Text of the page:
Hey. Ireland always threw us a few pity points. Norway and Austria are the global leaders of nul points.

Germany thinks they are the zero leaders:

Damn, even though it was a common joke how much we suck in Eurovision before 2006 (and to some degree even after it), we've only received 0 points three times.

For small countries which do well, this leads to a different sort of jadedness where the national broadcaster is trying to ensure that their country loses deliberately for financial reasons (but is generally not able to say this to its viewers, who like winning). Ireland is the most famous example where eventually the cynicism got through to the viewers.

Can you elaborate on this point?

Ten. Ireland used to be an ESC juggernaut in the 90's, winning contest after contest. There was no "host can't win" rule back then, so they had to send Father Ted as their next act to decisively lose.

Eleven. Russia had a really big inferiority complex about their ESC results, especially after sending the local equivalent of Frank Sinatra or Celine Dion in 1997 and coming in 15th. For eight years I had to listen to the presenters complain about not getting a win, even with all the "dooz pwuh" we could count on from Russian speakers and Russian diaspora in other countries, until somehow we got a win in 2008 and everyone finally could relax and enjoy the show.

Yeah, that's one of the reasons why ESC songs tend to be mediocre - of course it's even more pronounced if you are Russia, but even being the biggest artist in Finland and not even getting through the semifinal, which is what happened in 2004, is going to be embarrassing. (Though the same artist later got caught for child porn, so losing the Eurovision currently ranks quite low on the list of things for which he is remembered anyway.)

Lol that was absolute the same with Turkey. Many big stars trying to mimic the European pop music of the time and just getting absolutely trashed. Led to a lot of resentment and inferiority complex and accusations of unfairness even though the Turkish diaspora was giving us many undeserved votes. Then we joined literally with a belly dancing show and won. The inferiority complex chilled out afterwards. Until all the LGBT stuff started and we quietly withdrew to avoid broadcasting that on public TV..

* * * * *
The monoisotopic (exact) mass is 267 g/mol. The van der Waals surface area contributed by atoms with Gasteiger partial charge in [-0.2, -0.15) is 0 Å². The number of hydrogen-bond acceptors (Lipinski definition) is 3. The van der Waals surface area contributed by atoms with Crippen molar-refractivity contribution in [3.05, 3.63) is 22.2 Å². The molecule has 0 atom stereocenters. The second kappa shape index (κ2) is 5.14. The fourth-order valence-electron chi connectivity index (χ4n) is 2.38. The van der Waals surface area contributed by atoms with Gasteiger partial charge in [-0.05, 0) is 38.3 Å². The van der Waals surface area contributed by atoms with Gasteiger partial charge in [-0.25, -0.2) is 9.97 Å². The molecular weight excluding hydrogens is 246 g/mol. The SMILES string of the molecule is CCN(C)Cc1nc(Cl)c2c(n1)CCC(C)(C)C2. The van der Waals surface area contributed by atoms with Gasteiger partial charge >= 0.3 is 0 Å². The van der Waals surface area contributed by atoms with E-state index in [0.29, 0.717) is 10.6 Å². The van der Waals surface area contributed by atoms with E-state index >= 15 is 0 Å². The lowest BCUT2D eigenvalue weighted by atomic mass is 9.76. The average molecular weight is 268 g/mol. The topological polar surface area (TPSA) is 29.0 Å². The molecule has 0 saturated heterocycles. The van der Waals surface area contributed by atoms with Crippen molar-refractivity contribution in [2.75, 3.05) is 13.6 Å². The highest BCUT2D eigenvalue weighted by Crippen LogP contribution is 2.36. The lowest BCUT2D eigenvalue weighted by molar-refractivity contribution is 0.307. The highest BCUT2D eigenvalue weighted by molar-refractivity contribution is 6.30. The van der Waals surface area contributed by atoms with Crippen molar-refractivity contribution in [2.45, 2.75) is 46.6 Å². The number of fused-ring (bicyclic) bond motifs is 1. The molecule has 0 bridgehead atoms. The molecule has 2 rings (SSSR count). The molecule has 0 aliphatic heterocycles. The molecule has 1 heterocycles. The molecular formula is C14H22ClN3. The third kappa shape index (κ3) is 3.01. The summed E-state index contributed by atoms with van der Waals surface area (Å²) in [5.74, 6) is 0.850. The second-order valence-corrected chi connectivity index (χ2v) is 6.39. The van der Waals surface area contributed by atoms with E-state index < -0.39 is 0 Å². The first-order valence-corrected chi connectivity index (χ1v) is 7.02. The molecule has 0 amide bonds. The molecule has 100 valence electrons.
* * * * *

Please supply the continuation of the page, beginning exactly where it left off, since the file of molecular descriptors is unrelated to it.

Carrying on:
You can best describe the attitude most professional artists have towards participating when you see it as a talent show. It makes no sense for big names to participate in shows such as Britain's got Talent or Idols. Eurovision is a bit more prestigious but not enough to draw actually big names.

The national Eurovision entry contests are probably the part of the process best described as a talent shows. Often the best-case scenario for a band is to place second or third in the national contest but not actually have to go to Eurovision to experience a potential humiliation (or, in case of winning, being slotted as "that Eurovision band" for the rest of your career).

Zero. Eurovision is BIG. Super Bowl live TV audiences are generally 110-115 million. Eurovision has an official audience (based on ratings data from EBU-member countries) of around 140 million and an estimated total live audience including streamers in non-participating countries of 180 million. The biggest annual sporting event for TV watching is the UEFA Champion's League final which runs 200-400 million depending on who is counting and how globally popular the competing teams are.

(For comparison, less-than-annual mega-events like the FIFA world cup final, the Olympic opening and closing ceremonies, and major British royal weddings and funerals probably run around a billion viewers, but it becomes increasingly hard to keep count).